Oops, I Did It Again

I got enough money to order fourteen books, plus a friend gave me one unexpectedly. Now I get the extended pleasure of looking forward to the mail each day for the next few weeks. I hope your Christmas was as merry as mine.

Saturday, December 23, 2017

Tuesday, December 19, 2017

Noteworthies (28)

• Claire Berlinski, "The Warlock Hunt"

• Chris Martin, "An Interview With John McWhorter About Politics and Protest"

• Douglas Dalrymple, "Eiseley on the Moon" (I'm assuming he's still using his former pen name. His original site, The New Psalmanazar, was my favorite blog of recent years, and I'm pleased to find that he's back with a new one.)

• William Buckner, "Romanticizing the Hunter-Gatherer"

• Jonathan Haidt, "The Age of Outrage"

• Fred Baumann, "Can Fairness Make a Comeback?"

• Costica Bradatan, "Philosophy Needs a New Definition"

Hear, hear.

Saturday, December 16, 2017

Holiday, Holiday; I Declare a Holiday

Guinevere de la Mare:

Thus begins the Icelandic tradition of jólabókaflóð. What is jólabókaflóð? Jólabókaflóð, or “Yule Book Flood,” originated during World War II when foreign imports were restricted, but paper was cheap. Iceland’s population was not large enough to support a year-round publishing industry, so book publishers flooded the market with new titles in the final weeks of the year. While giving books is not unique to Iceland, the tradition of exchanging books on Christmas Eve and then spending the evening reading, is becoming a cultural phenomenon. In recent years the meme has spread on social media, and bookworms around the world are cottoning on to the idea.

The Lady of the House read about this the other day, but added the caveat that several Icelanders on her social media feed were saying either that they hadn't ever heard of it, or that it wasn't quite the thing that people were making it out to be. To which I say, since when do we care about the literal truth of holidays? Like all myths, this clearly expresses a higher truth beyond mere factuality — namely, in this instance, that it would be good and holy for people to give me lots of books on Christmas Eve. I might be able to make a suggestion or twenty if you need help choosing.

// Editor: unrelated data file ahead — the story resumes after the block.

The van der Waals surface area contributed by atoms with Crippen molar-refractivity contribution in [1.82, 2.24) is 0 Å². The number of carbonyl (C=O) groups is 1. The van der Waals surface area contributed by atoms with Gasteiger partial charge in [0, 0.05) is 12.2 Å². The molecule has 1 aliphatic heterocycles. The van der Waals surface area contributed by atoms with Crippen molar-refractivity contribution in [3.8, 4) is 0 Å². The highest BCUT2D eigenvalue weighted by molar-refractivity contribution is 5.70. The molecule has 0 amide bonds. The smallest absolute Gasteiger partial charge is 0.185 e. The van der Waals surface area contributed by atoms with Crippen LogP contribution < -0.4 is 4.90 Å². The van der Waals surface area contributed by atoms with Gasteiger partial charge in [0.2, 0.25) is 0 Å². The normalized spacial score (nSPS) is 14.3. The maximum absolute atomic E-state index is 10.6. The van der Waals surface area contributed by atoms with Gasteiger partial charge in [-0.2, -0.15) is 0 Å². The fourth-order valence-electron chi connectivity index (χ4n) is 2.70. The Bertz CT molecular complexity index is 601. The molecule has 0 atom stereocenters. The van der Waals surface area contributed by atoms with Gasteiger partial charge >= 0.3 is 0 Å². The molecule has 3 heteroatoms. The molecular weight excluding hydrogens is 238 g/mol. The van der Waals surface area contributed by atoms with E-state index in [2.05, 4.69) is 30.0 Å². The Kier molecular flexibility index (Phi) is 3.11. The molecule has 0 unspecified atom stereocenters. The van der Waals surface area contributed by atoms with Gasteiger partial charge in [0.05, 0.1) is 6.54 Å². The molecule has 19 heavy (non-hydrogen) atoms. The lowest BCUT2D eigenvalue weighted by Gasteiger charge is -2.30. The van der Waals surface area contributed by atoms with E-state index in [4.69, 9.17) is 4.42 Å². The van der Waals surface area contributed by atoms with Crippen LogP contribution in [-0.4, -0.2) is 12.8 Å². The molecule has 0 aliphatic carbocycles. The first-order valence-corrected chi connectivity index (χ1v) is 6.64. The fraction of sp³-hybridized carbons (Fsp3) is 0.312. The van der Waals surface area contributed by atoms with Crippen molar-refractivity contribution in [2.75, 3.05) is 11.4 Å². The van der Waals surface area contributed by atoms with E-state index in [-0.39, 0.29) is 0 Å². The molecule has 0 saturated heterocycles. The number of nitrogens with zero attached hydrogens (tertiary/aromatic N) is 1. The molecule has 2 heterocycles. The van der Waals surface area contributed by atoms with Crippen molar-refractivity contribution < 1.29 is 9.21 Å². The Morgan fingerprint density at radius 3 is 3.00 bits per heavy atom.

Sunday, December 10, 2017

Obiter Dicta, no. 25

It was as if de Gaulle's bursts of eloquence required long periods of silence to recharge his energies and store up more words, or perhaps he had decided that if he could not speak in poetry, he would rather not speak at all...He was silent or silver-tongued, nothing in between. It was maddening and magnetic, this refusal to make the most cursory effort at small talk and then to speak, on his own terms, so beautifully.

— Joe Moran, Shrinking Violets: The Secret Life of Shyness

In both speaking and writing, I, too, tend to be parsimonious. As far back as I can remember, I have always preferred to err on the side of silence, as if words were a finite resource which must be vigilantly conserved. On the page, at least, I think I can occasionally muster up a burst of eloquence. Unfortunately, I have yet to speak in sonnets. Too often, my conversation resembles the most shapeless free verse. At best, I might produce a clever couplet.

Friday, December 8, 2017

Obiter Dicta, no. 24

[T]he code of life of the High Middle Ages said something entirely opposite to this: that it was precisely lack of leisure, an inability to be at leisure, that went together with idleness; that the restlessness of work-for-work's-sake arose from nothing other than idleness. There is a curious connection in the fact that the restlessness of a self-destructive work-fanaticism should take its rise from the absence of a will to accomplish something... Acedia is the "despair of weakness," of which Kierkegaard said, that it consists in someone "despairingly" not wanting "to be oneself." The metaphysical-theological concept of idleness means, then, that man finally does not agree with his own existence; that behind all his energetic activity, he is not at one with himself; that, as the Middle Ages expressed it, sadness has seized him in the face of the divine Goodness that lives within him — and this sadness is that "sadness of the world," (tristitia saeculi) spoken of in the Bible.